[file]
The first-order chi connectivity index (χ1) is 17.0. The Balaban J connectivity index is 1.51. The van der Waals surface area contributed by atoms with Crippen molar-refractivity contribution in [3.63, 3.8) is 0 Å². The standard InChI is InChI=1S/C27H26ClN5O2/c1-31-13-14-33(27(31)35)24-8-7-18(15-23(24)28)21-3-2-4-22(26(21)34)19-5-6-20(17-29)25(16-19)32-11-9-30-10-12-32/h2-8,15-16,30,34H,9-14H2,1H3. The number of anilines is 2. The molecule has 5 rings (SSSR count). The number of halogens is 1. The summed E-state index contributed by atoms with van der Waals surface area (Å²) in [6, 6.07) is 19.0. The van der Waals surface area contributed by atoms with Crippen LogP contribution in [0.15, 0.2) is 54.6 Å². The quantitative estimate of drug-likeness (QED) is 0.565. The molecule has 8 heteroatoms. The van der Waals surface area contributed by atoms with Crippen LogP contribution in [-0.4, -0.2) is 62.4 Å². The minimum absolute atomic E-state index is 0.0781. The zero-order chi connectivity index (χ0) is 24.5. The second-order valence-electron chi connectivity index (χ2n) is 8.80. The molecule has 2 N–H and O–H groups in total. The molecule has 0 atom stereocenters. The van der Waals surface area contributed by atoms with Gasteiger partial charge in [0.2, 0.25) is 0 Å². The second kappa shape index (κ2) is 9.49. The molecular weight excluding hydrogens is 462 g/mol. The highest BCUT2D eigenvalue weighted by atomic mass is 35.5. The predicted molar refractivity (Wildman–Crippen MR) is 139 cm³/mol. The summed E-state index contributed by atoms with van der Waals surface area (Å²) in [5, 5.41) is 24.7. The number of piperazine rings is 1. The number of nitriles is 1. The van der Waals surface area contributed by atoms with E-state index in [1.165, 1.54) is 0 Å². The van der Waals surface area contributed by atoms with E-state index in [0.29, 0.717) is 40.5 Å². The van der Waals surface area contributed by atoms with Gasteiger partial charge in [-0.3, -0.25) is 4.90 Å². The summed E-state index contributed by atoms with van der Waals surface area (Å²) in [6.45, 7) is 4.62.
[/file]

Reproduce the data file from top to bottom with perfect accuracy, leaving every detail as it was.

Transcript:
The first-order chi connectivity index (χ1) is 17.0. The Balaban J connectivity index is 1.51. The van der Waals surface area contributed by atoms with Crippen molar-refractivity contribution in [3.63, 3.8) is 0 Å². The standard InChI is InChI=1S/C27H26ClN5O2/c1-31-13-14-33(27(31)35)24-8-7-18(15-23(24)28)21-3-2-4-22(26(21)34)19-5-6-20(17-29)25(16-19)32-11-9-30-10-12-32/h2-8,15-16,30,34H,9-14H2,1H3. The number of anilines is 2. The molecule has 5 rings (SSSR count). The number of halogens is 1. The summed E-state index contributed by atoms with van der Waals surface area (Å²) in [6, 6.07) is 19.0. The van der Waals surface area contributed by atoms with Crippen LogP contribution in [0.15, 0.2) is 54.6 Å². The quantitative estimate of drug-likeness (QED) is 0.565. The molecule has 8 heteroatoms. The van der Waals surface area contributed by atoms with Crippen LogP contribution in [-0.4, -0.2) is 62.4 Å². The minimum absolute atomic E-state index is 0.0781. The zero-order chi connectivity index (χ0) is 24.5. The second-order valence-electron chi connectivity index (χ2n) is 8.80. The molecule has 2 N–H and O–H groups in total. The molecule has 0 atom stereocenters. The van der Waals surface area contributed by atoms with Gasteiger partial charge in [0.2, 0.25) is 0 Å². The second kappa shape index (κ2) is 9.49. The molecular weight excluding hydrogens is 462 g/mol. The highest BCUT2D eigenvalue weighted by atomic mass is 35.5. The predicted molar refractivity (Wildman–Crippen MR) is 139 cm³/mol. The summed E-state index contributed by atoms with van der Waals surface area (Å²) in [5, 5.41) is 24.7. The number of piperazine rings is 1. The number of nitriles is 1. The van der Waals surface area contributed by atoms with E-state index in [1.165, 1.54) is 0 Å². The van der Waals surface area contributed by atoms with E-state index in [0.29, 0.717) is 40.5 Å². The van der Waals surface area contributed by atoms with Gasteiger partial charge in [-0.3, -0.25) is 4.90 Å². The summed E-state index contributed by atoms with van der Waals surface area (Å²) in [6.45, 7) is 4.62.